I have decided to keep the LED lights on order as I can always return them if I don't open them.  I have to believe that no cop is ever going to write me up for lighting violations as long as all of the lights work.
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« Reply #20 on: May 22, 2009, 06:11:04 PM »

And the LED lights will be visible a lot farther away than the original lamps ever could imagine!!!

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« Reply #21 on: May 23, 2009, 01:39:20 AM »

1. I noted on my trip home from work a little earlier today that basically every car on the road today has wrap around light fixtures so that light from the rear lights radiates to the sides and rear both.


That's actually a cost-saving measure.

For cars (similar to the bus standard I posted), one is required to have a red tail lamp showing to the rear, AND a red side marker showing to the side.

By using wrap-around lenses, they get away with a single fixture to serve both purposes.  This, BTW, is a key reason why you can't simply plop an LED "1157"-type replacement into an incandescent fixture -- while it might provide enough luminous intensity directly to the rear, in this application, it is almost certain that not enough light will be emitted to the side.

Quote
2. The NHTSA lighting requirements document featured at several of the lighting websites seems to indicate for a bus under sections 4ab and 5ab that side lighting is required at the front and rear.  My side marker lights are over the front and rear wheel wells with an additional light centered midway between the other two.  The two over the wheel wells are also turn signals.


I think if you look again, you will find there is actually also a side marker at the rear-most end of the coach, mounted at the top.  This is the one which actually meets the standard (item 5a in the chart), not the one over the wheel well, which is an optional auxiliary side marker.  Likewise for the front -- there will be one at the top front side corner, which meets item 4a of the standard, and the one over the wheel well is extra and optional.

-Sean
http://OurOdyssey.BlogSpot.com
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« Reply #22 on: May 23, 2009, 06:44:11 AM »

[
Quote
2. The NHTSA lighting requirements document featured at several of the lighting websites seems to indicate for a bus under sections 4ab and 5ab that side lighting is required at the front and rear.  My side marker lights are over the front and rear wheel wells with an additional light centered midway between the other two.  The two over the wheel wells are also turn signals.

I think if you look again, you will find there is actually also a side marker at the rear-most end of the coach, mounted at the top.  This is the one which actually meets the standard (item 5a in the chart), not the one over the wheel well, which is an optional auxiliary side marker.  Likewise for the front -- there will be one at the top front side corner, which meets item 4a of the standard, and the one over the wheel well is extra and optional.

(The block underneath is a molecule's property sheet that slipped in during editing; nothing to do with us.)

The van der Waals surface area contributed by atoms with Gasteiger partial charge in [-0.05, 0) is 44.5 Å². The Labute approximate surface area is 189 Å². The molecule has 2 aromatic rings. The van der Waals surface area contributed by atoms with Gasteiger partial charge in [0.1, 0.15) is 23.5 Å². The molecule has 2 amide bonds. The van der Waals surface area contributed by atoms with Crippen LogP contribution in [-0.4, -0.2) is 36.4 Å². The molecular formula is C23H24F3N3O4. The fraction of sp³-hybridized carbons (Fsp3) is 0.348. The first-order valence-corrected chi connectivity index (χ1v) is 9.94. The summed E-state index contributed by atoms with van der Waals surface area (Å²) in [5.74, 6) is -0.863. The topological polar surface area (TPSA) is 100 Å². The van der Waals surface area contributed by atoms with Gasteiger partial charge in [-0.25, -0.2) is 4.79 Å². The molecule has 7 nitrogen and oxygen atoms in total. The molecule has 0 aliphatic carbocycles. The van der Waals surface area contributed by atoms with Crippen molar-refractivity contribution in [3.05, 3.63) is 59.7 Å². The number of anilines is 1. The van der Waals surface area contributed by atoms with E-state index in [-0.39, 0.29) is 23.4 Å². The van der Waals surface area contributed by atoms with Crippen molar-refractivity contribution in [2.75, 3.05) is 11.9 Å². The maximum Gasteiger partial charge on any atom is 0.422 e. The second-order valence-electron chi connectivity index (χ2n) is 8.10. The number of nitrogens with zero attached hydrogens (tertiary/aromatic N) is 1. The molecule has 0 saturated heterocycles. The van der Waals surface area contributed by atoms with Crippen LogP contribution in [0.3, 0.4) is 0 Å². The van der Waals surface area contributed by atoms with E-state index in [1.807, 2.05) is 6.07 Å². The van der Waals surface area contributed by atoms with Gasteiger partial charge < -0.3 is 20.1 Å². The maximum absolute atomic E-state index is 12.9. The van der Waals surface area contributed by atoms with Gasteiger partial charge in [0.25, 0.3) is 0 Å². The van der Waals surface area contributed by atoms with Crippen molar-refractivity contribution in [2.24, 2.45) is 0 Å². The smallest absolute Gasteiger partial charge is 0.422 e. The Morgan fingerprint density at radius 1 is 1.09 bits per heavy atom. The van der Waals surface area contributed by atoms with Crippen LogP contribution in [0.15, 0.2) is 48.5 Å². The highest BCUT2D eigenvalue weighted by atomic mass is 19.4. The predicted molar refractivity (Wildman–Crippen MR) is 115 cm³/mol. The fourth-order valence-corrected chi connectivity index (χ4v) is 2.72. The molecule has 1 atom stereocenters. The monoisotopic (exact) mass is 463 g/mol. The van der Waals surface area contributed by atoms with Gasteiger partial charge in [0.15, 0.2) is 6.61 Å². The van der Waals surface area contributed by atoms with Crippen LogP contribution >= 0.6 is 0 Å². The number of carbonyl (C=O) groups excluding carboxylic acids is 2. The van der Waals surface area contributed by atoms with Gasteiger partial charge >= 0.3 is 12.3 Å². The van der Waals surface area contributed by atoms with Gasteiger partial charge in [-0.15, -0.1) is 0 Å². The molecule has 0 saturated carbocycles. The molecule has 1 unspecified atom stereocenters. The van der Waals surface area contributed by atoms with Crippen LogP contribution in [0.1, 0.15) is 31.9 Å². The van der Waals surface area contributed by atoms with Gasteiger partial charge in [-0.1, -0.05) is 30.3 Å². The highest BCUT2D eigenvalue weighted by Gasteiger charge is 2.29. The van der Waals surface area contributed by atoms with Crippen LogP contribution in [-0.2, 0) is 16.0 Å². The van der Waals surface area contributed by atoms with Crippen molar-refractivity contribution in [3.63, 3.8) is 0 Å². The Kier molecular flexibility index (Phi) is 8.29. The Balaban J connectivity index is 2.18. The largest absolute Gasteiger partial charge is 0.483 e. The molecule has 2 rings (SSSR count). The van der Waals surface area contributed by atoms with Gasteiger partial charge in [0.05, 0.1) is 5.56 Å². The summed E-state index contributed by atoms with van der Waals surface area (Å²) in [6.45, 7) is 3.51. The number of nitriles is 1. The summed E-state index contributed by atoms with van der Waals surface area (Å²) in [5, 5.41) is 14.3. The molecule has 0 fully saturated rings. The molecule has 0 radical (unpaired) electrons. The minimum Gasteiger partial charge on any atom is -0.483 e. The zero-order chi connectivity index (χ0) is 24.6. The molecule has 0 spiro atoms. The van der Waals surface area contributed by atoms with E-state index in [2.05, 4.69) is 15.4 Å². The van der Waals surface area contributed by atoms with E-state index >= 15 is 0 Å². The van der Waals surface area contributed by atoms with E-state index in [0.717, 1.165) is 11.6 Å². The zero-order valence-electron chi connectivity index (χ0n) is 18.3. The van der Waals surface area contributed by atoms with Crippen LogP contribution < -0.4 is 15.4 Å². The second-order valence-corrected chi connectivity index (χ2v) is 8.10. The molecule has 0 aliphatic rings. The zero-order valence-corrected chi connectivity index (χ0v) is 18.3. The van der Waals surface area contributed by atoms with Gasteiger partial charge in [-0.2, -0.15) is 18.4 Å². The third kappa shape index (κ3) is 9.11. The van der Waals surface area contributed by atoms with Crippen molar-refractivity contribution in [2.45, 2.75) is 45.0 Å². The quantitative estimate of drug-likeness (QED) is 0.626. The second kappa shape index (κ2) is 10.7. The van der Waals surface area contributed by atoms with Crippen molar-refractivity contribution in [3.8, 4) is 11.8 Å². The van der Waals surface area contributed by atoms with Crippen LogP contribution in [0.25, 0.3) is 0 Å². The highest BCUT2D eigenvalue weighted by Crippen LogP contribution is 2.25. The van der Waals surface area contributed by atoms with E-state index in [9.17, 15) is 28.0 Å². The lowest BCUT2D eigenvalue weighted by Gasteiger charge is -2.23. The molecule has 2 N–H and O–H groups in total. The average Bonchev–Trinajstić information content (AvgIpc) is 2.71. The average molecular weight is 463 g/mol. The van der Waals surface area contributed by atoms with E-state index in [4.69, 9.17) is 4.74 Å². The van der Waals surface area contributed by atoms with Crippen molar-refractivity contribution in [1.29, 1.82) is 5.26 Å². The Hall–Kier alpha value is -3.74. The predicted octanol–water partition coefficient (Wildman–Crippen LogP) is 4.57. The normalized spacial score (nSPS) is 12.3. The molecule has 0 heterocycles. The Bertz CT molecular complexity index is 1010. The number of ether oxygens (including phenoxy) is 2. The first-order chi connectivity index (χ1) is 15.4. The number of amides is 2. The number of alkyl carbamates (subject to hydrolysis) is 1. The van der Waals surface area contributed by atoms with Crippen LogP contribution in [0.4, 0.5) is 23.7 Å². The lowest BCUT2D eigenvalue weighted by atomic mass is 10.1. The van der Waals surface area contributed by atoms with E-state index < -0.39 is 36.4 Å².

Okay, I looked at the requirements again.  5a and 5b are already met by the marker lights up top and pair of reflex reflectors on the rear of the bus.  4a is met by the roof line marker lights and on my bus 4b is met by having a reflector built into the front turn signal/parking light.  If I went LED for the front turn signal/parking lights I would just need to add a reflector to the side.

It appears that front parking lights are not actually required on a bus since it is more than 2032mm wide (80 inches).  It would be silly not to have front parking lights in my mind.

Thanks for your help Sean.  I am planning to keep moving forward with my LED lighting project.
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« Reply #23 on: May 23, 2009, 07:58:07 AM »

Belfert,

the Gambler a surplus RV dealer in Quartzsite each winter has complete new lights the latest style in stock. I know he is a full time surplus dealer and only setup in Q town each winter but you can do a search of dealers of Quartzsite and I'm sure you will find a listing

Larry H
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« Reply #24 on: May 25, 2009, 09:25:45 AM »

And you can go too bright.  Looking at Ace's H3, we see 4 red lenses on each side, plus the one in the middle.  The stock wiring has two on each side for brake lights and two for running lights.  When you get the LED's that ACE bought, they are wired for both running and brake lights.  If you had the dealer instal them, they would keep the same configuration, that is two braker lights and two running lights per side.

When I was first looking into relacing mine, the shop forman at Prevost said he had just replaced all the lights on the back of a customer's H3, and the customer had specifically requested thet all four on each side be BOTH brake and running lights.  He said that when the customer left the Mira Loma facility, that the lights really lite up the back wall which was 150 ft away.  Later, that same customer received a ticket from the highway patrol for having lights that were too bright! 

I had  never heard of that, but I must admit those LED's are very bright especially when all of them are wired together.  So keep that in mind when installing new ones. 
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« Reply #25 on: May 25, 2009, 09:42:40 AM »

I would like to second the comment about being careful not to make them overly bright. One of my personal pet peaves are the folks who have no clue how to properly use rear fog lights.  It is an incredible annoyance for people to follow one of these yahoos who leave them on constantly, even in clear weather.